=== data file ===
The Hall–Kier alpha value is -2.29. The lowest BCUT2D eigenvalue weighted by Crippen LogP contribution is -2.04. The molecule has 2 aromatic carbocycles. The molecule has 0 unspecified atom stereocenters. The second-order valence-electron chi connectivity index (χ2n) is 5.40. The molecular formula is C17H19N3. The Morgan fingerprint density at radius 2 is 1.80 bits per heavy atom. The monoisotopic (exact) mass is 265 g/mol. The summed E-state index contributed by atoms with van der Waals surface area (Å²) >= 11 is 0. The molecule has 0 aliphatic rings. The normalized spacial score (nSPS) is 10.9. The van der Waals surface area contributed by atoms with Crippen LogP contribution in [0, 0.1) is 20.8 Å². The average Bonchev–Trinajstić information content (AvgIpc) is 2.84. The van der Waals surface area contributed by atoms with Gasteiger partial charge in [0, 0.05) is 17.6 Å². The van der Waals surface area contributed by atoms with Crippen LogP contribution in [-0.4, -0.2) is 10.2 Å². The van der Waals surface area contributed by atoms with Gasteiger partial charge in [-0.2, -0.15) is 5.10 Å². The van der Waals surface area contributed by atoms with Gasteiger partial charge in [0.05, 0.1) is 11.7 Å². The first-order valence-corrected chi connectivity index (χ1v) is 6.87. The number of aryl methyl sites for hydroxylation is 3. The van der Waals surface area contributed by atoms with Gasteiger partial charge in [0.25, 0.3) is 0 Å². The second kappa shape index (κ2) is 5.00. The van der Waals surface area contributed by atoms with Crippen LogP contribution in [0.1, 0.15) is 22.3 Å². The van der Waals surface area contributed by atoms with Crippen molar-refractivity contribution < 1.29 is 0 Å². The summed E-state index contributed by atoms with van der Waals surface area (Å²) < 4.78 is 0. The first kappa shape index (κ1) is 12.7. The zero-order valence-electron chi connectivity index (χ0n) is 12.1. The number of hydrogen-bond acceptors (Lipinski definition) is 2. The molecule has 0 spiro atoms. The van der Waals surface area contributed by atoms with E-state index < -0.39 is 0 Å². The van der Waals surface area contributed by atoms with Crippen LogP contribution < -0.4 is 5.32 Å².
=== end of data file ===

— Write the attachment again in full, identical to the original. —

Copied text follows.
The Hall–Kier alpha value is -2.29. The lowest BCUT2D eigenvalue weighted by Crippen LogP contribution is -2.04. The molecule has 2 aromatic carbocycles. The molecule has 0 unspecified atom stereocenters. The second-order valence-electron chi connectivity index (χ2n) is 5.40. The molecular formula is C17H19N3. The Morgan fingerprint density at radius 2 is 1.80 bits per heavy atom. The monoisotopic (exact) mass is 265 g/mol. The summed E-state index contributed by atoms with van der Waals surface area (Å²) >= 11 is 0. The molecule has 0 aliphatic rings. The normalized spacial score (nSPS) is 10.9. The van der Waals surface area contributed by atoms with Crippen LogP contribution in [0, 0.1) is 20.8 Å². The average Bonchev–Trinajstić information content (AvgIpc) is 2.84. The van der Waals surface area contributed by atoms with Gasteiger partial charge in [0, 0.05) is 17.6 Å². The van der Waals surface area contributed by atoms with Crippen LogP contribution in [-0.4, -0.2) is 10.2 Å². The van der Waals surface area contributed by atoms with Gasteiger partial charge in [-0.2, -0.15) is 5.10 Å². The van der Waals surface area contributed by atoms with Gasteiger partial charge in [0.05, 0.1) is 11.7 Å². The first-order valence-corrected chi connectivity index (χ1v) is 6.87. The number of aryl methyl sites for hydroxylation is 3. The van der Waals surface area contributed by atoms with Gasteiger partial charge in [0.25, 0.3) is 0 Å². The second kappa shape index (κ2) is 5.00. The van der Waals surface area contributed by atoms with Crippen LogP contribution in [0.1, 0.15) is 22.3 Å². The van der Waals surface area contributed by atoms with Crippen molar-refractivity contribution < 1.29 is 0 Å². The summed E-state index contributed by atoms with van der Waals surface area (Å²) < 4.78 is 0. The first kappa shape index (κ1) is 12.7. The zero-order valence-electron chi connectivity index (χ0n) is 12.1. The number of hydrogen-bond acceptors (Lipinski definition) is 2. The molecule has 0 spiro atoms. The van der Waals surface area contributed by atoms with E-state index < -0.39 is 0 Å². The van der Waals surface area contributed by atoms with Crippen LogP contribution < -0.4 is 5.32 Å².